Project X, a movie about a teen party gone horribly wrong, would be every parent's worst nightmare if it weren't so inane.
It's billed as a comedy, but there's not a laugh to be had during the frenetic mayhem. There is also no plot beyond debauchery, nor characters beyond cardboard cutouts. Basically, it's a setting, and a familiar one: a suburban home teeming with drunken, druggie, hedonistic, irresponsible high-schoolers.
Herein lies a heinous, misogynistic movie filled with faceless crowds and nary a character who resembles an actual human being. Then there's a ridiculously corny romantic ending, la John Hughes movies, tacked on as if to atone for all that went before.
As a spoof, it fails miserably. Its one-note concept is carried out in the most derivative fashion, employing the overused "found footage" technique (Cloverfield, Paranormal Activity movies), in which someone has a camera rolling within the film, documenting every casual conversation, as well as every catastrophe, as it occurs. Here, it simply provides an excuse for muddy-looking camera work.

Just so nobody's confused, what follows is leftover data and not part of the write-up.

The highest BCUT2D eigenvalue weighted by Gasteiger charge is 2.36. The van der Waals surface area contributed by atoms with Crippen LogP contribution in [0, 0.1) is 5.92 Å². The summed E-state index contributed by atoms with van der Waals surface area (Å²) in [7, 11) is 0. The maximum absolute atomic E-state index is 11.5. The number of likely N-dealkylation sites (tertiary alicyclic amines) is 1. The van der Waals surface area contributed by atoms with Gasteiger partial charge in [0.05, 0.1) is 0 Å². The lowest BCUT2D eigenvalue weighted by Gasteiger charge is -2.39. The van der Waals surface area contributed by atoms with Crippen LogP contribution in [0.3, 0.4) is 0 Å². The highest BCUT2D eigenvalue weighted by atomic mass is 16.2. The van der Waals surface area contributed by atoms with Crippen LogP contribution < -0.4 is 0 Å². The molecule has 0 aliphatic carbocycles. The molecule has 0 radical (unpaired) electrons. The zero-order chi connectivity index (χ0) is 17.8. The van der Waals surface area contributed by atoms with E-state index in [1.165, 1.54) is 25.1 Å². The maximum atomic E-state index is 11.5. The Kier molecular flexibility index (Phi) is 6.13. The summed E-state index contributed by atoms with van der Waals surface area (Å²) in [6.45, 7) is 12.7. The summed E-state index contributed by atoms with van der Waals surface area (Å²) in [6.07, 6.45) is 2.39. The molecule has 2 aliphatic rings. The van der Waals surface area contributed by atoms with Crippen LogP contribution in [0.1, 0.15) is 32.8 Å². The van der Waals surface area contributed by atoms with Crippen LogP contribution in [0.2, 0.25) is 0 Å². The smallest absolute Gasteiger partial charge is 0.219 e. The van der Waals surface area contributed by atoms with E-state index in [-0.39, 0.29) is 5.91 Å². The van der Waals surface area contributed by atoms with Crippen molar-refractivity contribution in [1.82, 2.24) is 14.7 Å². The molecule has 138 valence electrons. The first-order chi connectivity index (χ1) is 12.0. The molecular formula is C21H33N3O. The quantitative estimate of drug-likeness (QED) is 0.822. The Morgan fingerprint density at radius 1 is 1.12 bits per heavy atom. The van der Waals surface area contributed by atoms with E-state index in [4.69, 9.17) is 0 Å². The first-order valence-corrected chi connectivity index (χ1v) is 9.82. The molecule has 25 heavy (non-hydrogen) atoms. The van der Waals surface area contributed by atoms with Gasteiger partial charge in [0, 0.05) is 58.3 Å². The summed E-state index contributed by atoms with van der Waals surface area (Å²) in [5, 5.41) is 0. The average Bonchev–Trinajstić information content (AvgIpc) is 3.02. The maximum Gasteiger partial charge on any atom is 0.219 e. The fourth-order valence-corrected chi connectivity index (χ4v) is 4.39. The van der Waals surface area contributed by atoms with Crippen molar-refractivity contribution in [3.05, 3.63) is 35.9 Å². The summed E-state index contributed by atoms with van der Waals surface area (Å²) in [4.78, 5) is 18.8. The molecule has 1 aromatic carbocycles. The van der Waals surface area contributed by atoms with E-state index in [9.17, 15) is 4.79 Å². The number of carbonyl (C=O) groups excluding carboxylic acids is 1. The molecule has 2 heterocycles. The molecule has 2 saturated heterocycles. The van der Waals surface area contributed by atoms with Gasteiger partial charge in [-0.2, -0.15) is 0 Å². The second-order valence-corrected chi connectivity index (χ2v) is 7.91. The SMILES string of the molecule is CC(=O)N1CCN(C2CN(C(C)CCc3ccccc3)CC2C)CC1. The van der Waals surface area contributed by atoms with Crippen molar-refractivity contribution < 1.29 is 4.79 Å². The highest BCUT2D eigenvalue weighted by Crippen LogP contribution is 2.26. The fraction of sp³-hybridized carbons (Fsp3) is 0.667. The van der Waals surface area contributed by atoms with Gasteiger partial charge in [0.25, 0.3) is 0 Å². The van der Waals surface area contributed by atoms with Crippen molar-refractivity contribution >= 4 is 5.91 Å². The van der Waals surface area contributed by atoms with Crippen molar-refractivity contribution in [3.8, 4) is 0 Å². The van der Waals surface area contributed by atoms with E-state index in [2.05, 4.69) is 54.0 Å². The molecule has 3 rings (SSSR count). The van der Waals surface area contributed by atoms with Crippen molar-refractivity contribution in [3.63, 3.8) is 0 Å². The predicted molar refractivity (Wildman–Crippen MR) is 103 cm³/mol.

A shy guy named Thomas (Thomas Mann) is having his 17th birthday, and his supremely annoying pal Costa (Oliver Cooper) decides to stage a party that will vault their status from dweebs to cool guys who can score with the hottest babes.
Costa sends an email blast and posts the party on Craigslist. That's perhaps the only vaguely fresh element: invitations gone viral. The party draws a couple of thousand boors and bimbos, and nearly every imaginable horror occurs, including a Mercedes sunk into a swimming pool and a neighborhood set on fire. Almost every terrible outcome is predictable.
As supposed evidence of originality, a dwarf is stuffed into the oven and the family dog is set aloft with helium balloons. Amid the carousing are the requisite jokes about coitus interruptus and defecation.
Perhaps a better title would have been There Will Be Vomit.
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